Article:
The Times, and other major newspapers, played up the story with so much sensation (a hacker could elect the president!) that Undersecretary of Defense, Paul Wolfowitz, felt compelled to order a halt to the program. Thereafter, this report, its authors, and a small cadre of well-funded activists have led the way in discouraging FVAP, or any state government, from further attempts at Internet voting trials. They now have a full time staff that follows the legislative process in Congress and each of the 50 states. Whenever they see an Internet voting bill introduced into a committee, they go into action to stop it. They buttonhole committee members, pull out their well-worn report, spout off all the “coulds” and “possibles,” without any science to back up their claims, and then remind the elected officials of how they killed SERVE in 2004, using their access to the New York Times and other newspapers.

Most elected officials buckle under this pressure. They cannot afford the costs of publicity that would be required to fight the activists in the media. As they know well, the best way to get reelected is to avoid controversy, and push off the Internet voting proposals “for further study.” As a result, in 2010 over 30 states electronically sent blank ballots to their voters who were in the military and overseas, but they avoided using systems based on the SERVE model. These states required that voted ballots be returned by fax, email, or snail mail – anything but real Internet voting on an official website. Indeed, even now, in 2011, FVAP is offering states up to $16M for electronic ballot delivery systems; but not for systems based on the SERVE model. To get financial aid, the systems must use ballots returned by fax, email, or snail mail.

Despite the threats of anti-Internet voting activists, in 2010 West Virgina enacted a trial of true Internet voting for its overseas members of the military, who were eligible to vote in one of the several volunteer counties. As with SERVE, overseas West Virginians in the military could use their own PC to log on to the state’s secure website, and after their registration is confirmed, cast their vote online. The program was supported in the legislative process, developed, and implemented by WV Secretary of State, Natalie E. Tennant.

Just as in the military, a Secretary of State, or any public official, deserves praise whenever they show courage under fire. Tennant showed this courage when she went ahead with her Internet voting trial for overseas military voters. As she stated on the WV SOS website,

“The members of our military are putting their lives on the line every day … I thought it was extremely important to make sure they had secure access to an online ballot. We had to make sure their voice was heard.”

The system was first used in the state’s primaries. Voter response was quite positive. Tennant reported that of all the satisfaction survey respondents, “we received no negative feedback of the pilot program.”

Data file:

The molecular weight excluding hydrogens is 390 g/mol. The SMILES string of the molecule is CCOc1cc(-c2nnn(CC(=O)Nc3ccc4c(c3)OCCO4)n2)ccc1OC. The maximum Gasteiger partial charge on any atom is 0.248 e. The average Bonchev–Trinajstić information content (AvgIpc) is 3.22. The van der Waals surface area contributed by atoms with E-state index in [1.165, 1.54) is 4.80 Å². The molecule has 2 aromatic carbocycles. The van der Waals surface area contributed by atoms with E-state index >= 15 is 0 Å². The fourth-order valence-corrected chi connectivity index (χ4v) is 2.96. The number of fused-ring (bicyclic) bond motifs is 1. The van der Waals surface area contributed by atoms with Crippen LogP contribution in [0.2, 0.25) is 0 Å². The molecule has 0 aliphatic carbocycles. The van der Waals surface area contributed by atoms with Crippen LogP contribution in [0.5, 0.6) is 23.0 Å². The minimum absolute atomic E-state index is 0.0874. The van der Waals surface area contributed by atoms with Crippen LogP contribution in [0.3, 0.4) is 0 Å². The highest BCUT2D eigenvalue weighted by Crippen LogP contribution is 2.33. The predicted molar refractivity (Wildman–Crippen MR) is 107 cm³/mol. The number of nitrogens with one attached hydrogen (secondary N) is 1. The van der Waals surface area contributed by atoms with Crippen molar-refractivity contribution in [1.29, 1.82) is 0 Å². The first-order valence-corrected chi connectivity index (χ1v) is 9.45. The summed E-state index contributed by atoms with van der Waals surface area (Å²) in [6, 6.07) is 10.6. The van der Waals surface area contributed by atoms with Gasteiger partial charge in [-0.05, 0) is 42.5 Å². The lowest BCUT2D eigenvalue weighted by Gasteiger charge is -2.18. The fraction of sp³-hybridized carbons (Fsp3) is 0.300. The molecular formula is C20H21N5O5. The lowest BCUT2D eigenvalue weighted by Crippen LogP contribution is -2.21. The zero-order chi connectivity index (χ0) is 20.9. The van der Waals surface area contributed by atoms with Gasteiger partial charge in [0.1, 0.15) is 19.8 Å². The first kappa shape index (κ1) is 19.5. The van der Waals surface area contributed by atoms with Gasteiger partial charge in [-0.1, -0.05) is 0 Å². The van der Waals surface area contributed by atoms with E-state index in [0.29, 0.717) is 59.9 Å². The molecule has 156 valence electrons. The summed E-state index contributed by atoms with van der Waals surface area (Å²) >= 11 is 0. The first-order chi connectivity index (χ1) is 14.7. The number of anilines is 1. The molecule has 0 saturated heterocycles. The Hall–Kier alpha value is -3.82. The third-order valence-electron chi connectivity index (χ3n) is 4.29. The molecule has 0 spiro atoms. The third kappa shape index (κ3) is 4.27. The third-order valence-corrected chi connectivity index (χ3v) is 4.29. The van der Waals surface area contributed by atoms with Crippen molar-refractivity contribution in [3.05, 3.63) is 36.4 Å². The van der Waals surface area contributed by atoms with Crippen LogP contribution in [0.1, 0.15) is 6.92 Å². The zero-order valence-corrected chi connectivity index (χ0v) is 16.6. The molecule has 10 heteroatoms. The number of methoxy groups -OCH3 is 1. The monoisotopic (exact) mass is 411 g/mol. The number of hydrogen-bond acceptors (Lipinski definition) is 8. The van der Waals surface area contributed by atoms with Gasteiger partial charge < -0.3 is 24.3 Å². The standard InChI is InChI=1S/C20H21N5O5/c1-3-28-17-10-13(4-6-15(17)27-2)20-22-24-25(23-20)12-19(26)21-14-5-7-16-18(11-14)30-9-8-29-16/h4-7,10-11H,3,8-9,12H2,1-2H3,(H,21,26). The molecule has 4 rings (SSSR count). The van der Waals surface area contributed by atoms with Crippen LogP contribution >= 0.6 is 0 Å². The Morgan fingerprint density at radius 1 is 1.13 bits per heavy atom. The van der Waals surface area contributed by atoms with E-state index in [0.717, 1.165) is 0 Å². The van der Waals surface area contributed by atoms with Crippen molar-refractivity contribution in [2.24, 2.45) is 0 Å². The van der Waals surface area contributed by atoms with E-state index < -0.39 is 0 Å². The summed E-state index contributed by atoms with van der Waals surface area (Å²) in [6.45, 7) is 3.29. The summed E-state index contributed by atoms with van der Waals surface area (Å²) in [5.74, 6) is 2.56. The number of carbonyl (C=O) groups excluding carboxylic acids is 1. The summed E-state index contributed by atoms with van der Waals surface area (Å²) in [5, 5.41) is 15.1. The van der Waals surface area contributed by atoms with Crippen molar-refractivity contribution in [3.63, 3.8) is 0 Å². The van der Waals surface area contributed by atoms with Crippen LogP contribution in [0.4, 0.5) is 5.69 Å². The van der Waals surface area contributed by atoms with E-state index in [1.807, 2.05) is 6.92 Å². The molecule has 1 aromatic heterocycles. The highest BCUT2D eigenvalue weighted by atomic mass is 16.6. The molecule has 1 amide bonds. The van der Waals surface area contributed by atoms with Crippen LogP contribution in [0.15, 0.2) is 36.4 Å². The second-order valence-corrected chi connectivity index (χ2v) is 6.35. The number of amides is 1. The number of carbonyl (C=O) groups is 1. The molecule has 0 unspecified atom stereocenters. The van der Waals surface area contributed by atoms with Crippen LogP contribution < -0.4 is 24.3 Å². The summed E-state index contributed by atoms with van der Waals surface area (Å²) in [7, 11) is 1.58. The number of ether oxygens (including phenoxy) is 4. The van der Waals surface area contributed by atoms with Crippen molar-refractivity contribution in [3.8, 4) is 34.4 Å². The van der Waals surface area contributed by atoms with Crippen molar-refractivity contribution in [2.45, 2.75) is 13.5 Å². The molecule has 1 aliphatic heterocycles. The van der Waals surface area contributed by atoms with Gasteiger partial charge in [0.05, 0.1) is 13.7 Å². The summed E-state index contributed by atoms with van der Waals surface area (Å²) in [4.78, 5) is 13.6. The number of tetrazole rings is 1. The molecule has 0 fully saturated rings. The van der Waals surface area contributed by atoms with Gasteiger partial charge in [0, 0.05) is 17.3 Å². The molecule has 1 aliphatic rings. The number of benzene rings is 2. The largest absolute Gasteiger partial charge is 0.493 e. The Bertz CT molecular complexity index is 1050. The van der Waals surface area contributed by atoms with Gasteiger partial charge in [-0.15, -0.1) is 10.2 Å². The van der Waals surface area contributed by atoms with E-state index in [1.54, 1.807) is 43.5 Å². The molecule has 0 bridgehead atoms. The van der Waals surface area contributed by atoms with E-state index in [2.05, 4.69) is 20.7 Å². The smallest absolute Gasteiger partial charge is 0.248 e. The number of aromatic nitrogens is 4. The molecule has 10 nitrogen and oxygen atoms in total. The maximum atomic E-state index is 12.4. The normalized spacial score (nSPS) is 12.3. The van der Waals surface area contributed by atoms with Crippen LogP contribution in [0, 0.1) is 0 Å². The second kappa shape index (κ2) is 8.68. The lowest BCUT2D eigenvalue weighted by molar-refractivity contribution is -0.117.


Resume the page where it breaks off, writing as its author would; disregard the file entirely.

While other methods of absentee voting saw return rates of about 40 percent, the Internet voting ballot return rate was over twice that. Tennant was so impressed that, in her report to the state legislature, she asked them to allow additional counties to participate in the 2010 General Election, which they did.

Tennant made her final report to the WV legislature on 1/19/2011. This report included the statistics on the use of Internet voting in the general election. For example, in the counties where Internet voting was offered, of all the voters who requested that their absentee ballots be delivered electronically, 76% voted on the secure website. In the counties using standard mail as the absentee ballot transmission method, 58% of the requested ballots were returned. Clearly, there was a higher rate of participation with Internet voting.

Most of the voters who used Internet voting in the primary also used it in the general election, indicating a high degree of satisfaction. Indeed, of those who took the satisfaction survey, 100% rated the system’s ease of use as “simple” or “somewhat simple.”

Tennant reported that to date, “no significant deficiencies or concerns have been identified with the West Virginia online voting pilot.” Unfortunately, because of all the media attention to the fiasco in Washington DC’s Internet voting trial (which was set up by Oliver and Hardy, and then hacked by yet another comedian), Tennant did not recommend on her own authority that Internet voting should be used in all of West Virginia’s counties. She suggested instead that a study group be convened to decide the matter.

Tennant is in the lead on other election reforms. For example, she is overseeing WV’s experiment with the public financing of campaigns for election to some state court judgeships.

Tennant made a try for the West Virginia governorship in the first half of 2011, but lost in the Democratic primary; perhaps her courage under fire was not given sufficient profile.


Tennant advocates for more Internet voting in the US at, “Making the Case for Online Voting.” 

Suggested Readings
On the DC fiasco:

On the Security of WV’s Internet Voting System:
FAQ, at http://www.sos.wv.gov/elections/voter-information-center/Documents/FAQ%20WVUSOV.pdf

Tennant addresses the technical aspects of how the state handled security issues in two papers.
1. Tennant’s NIST Position paper of June 9, 2010
http://csrc.nist.gov/groups/ST/UOCAVA/2010/PositionPapers/ZICKAFOOSE_WestVirginiaUOCAVA.pdf (Written after the primary vote, and before the general election; with her request for an extension of the program to other counties)

2. West Virginia's SOS report on the Online Voting Pilot Project 1/19/2011

Also see:
Pew Center Reports

Internet voting for military, overseas voters debuts in West Virginia
Clerks and secretary of state pleased with first use

Pew Report on Military Voting Reform

William J. Kelleher, Ph.D.
Twitter: wjkno1
You Tube: http://www.youtube.com/user/WJKPhD